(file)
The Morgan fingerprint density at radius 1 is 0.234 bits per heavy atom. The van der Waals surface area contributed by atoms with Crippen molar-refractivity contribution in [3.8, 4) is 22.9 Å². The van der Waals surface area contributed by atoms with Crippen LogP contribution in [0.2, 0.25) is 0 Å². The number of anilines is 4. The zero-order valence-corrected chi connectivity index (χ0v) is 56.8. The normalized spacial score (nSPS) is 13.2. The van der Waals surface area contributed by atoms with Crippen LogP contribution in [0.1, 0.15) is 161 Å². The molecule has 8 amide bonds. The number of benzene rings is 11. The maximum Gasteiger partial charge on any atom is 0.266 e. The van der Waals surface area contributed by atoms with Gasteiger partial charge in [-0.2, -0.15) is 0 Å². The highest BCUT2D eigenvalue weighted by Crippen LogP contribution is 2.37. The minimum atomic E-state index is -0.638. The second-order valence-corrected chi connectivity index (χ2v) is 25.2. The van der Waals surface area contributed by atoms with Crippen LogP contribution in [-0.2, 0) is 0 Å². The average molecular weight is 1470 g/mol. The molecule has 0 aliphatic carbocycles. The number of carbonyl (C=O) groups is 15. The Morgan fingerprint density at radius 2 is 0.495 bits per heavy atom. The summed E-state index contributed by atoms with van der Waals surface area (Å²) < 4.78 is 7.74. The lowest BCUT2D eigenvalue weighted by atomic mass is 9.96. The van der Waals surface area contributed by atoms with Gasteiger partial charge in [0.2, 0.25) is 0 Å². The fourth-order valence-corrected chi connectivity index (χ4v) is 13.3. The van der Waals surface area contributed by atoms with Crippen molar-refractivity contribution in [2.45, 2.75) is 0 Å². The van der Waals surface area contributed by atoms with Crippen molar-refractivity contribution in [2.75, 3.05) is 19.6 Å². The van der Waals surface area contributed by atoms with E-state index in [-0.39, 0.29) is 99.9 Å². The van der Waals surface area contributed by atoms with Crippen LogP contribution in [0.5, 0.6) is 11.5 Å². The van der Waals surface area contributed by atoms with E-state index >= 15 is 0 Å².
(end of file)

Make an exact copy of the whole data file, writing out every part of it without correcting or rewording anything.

The Morgan fingerprint density at radius 1 is 0.234 bits per heavy atom. The van der Waals surface area contributed by atoms with Crippen molar-refractivity contribution in [3.8, 4) is 22.9 Å². The van der Waals surface area contributed by atoms with Crippen LogP contribution in [0.2, 0.25) is 0 Å². The number of anilines is 4. The zero-order valence-corrected chi connectivity index (χ0v) is 56.8. The normalized spacial score (nSPS) is 13.2. The van der Waals surface area contributed by atoms with Crippen LogP contribution in [0.1, 0.15) is 161 Å². The molecule has 8 amide bonds. The number of benzene rings is 11. The maximum Gasteiger partial charge on any atom is 0.266 e. The van der Waals surface area contributed by atoms with Gasteiger partial charge in [-0.2, -0.15) is 0 Å². The highest BCUT2D eigenvalue weighted by Crippen LogP contribution is 2.37. The minimum atomic E-state index is -0.638. The second-order valence-corrected chi connectivity index (χ2v) is 25.2. The van der Waals surface area contributed by atoms with Crippen LogP contribution in [-0.2, 0) is 0 Å². The average molecular weight is 1470 g/mol. The molecule has 0 aliphatic carbocycles. The number of carbonyl (C=O) groups is 15. The Morgan fingerprint density at radius 2 is 0.495 bits per heavy atom. The summed E-state index contributed by atoms with van der Waals surface area (Å²) < 4.78 is 7.74. The lowest BCUT2D eigenvalue weighted by atomic mass is 9.96. The van der Waals surface area contributed by atoms with Gasteiger partial charge in [0.2, 0.25) is 0 Å². The fourth-order valence-corrected chi connectivity index (χ4v) is 13.3. The van der Waals surface area contributed by atoms with Crippen molar-refractivity contribution in [2.45, 2.75) is 0 Å². The van der Waals surface area contributed by atoms with Crippen molar-refractivity contribution in [2.75, 3.05) is 19.6 Å². The van der Waals surface area contributed by atoms with E-state index in [-0.39, 0.29) is 99.9 Å². The van der Waals surface area contributed by atoms with Crippen LogP contribution in [0.5, 0.6) is 11.5 Å². The van der Waals surface area contributed by atoms with E-state index >= 15 is 0 Å².